When a press release was issued a couple of weeks ago announcing that Microsoft’s IT help desk, desk-side services, and infrastructure and application support were to be managed on-premise by Infosys for its branches across the globe, it caused a lot of controversy in the media.

Outsourcing frequently provokes strong opinions, and whilst it is often accepted that outsourcing catering or cleaning is a sensible move, outsourcing IT is often seen in a different light. There can be a supposition that the company in question has somehow lost control of what it is doing and is embarking on outsourcing as a “last resort” to help clean up the mess.

These beliefs appear to be driving much of the Microsoft criticism. People have been criticising Microsoft products for years that they are difficult to manage, so if the company that produces them can’t even manage them, what chance for the rest of us?

However, this thinking stands on shaky ground. First of all, the company has always endorsed outsourcing so it is not surprising that they are now embracing what they described as a consolidation strategy, choosing only one provider to deliver all services.

Secondly, there seems to be a lot of prejudice about organisations in the IT field, where it is thought that software producers, hardware vendors and services providers are all the same, which is obviously far from true.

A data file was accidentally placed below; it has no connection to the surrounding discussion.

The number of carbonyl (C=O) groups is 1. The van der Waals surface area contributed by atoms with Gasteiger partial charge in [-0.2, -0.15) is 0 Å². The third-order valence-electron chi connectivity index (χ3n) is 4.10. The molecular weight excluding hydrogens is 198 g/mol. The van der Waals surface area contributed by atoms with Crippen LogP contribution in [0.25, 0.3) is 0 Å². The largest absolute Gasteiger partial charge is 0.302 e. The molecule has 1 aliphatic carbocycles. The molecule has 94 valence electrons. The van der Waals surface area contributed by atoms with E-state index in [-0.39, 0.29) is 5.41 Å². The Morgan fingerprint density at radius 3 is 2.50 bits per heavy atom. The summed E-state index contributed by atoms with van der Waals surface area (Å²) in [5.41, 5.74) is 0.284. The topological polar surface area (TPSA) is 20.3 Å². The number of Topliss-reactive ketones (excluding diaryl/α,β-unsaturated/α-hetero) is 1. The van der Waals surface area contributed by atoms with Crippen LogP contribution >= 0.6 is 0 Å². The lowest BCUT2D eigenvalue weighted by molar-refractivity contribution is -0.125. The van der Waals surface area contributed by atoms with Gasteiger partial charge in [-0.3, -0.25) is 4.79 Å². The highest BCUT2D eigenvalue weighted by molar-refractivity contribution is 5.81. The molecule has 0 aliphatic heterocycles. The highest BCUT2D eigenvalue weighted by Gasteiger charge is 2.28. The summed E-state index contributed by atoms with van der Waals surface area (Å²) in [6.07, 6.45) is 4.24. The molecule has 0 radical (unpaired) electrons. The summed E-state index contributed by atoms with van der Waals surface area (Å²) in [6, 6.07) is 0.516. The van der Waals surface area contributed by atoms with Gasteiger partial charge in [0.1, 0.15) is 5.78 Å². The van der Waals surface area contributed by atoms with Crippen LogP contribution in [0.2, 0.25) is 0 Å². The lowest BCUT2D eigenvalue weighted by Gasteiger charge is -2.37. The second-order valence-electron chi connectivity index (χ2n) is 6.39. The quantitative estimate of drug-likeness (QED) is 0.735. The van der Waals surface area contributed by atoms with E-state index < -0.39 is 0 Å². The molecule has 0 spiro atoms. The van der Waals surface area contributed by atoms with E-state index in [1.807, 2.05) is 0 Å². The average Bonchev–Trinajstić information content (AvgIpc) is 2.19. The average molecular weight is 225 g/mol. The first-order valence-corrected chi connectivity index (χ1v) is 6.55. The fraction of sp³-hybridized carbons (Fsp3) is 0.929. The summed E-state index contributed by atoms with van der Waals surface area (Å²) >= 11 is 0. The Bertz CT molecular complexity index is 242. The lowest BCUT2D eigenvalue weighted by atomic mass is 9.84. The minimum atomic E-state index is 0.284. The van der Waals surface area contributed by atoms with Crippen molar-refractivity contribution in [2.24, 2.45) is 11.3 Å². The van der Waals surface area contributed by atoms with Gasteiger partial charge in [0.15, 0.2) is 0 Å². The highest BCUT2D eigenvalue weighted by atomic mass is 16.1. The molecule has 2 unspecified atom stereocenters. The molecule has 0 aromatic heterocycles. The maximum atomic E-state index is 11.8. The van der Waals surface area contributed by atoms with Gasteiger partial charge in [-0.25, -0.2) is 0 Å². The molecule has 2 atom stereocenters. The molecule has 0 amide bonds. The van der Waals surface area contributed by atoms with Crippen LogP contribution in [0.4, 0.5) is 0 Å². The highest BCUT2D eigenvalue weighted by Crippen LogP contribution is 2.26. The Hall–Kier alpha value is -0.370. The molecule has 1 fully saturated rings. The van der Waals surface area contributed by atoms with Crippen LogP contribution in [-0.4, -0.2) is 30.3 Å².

It should go without saying that as Microsoft is a software company, it is not implied that it can also be an expert in infrastructure support and management. Just like organisations in many other fields, the giant turned to a managed support provider to help with improving its system while achieving its main aim, cost-cutting. It is recognised that delegating the management of support services to experts can enhance IT efficiency and overall improve the whole business operations, minimising disruptions, inefficiencies and time and money loss.

The controversy, if there was one, would be that they have chosen an Indian provider to deliver the service rather than one based in the US, given all the fuss about off-shoring stealing work from the country. But the company was probably faced with little choice: the provider has to deal with 450 locations across more than 100 countries, including issues such as managing different languages, cultures and laws. Only an offshore global giant could probably do the job for Microsoft whilst still keeping the offer affordable.

The focal point of the discussion, anyway, should not be the provider, but the service. It is remarkable that an important company such as Microsoft recognises the value of managed services, choosing this option over full outsourcing. As they and a growing number of organisations of all sizes might have understood, this solution proves ideal when the need to delegate management of IT functions is accompanied by the desire to retain a certain level of power and control over operations, to retain intellectual property, and ultimately for enhanced security.

Staying up to date with the latest techniques, solutions and best practice is something that internal IT departments can struggle to achieve, but is generally easier for a service provider working across multiple clients. This strategic move shows us Microsoft doing what it frequently does – not accepting the status quo but frequently looking for “the better way”. Whether it has made the right decision is obviously to be proven, but it is the organisations that never change that are most prone to obsolescence.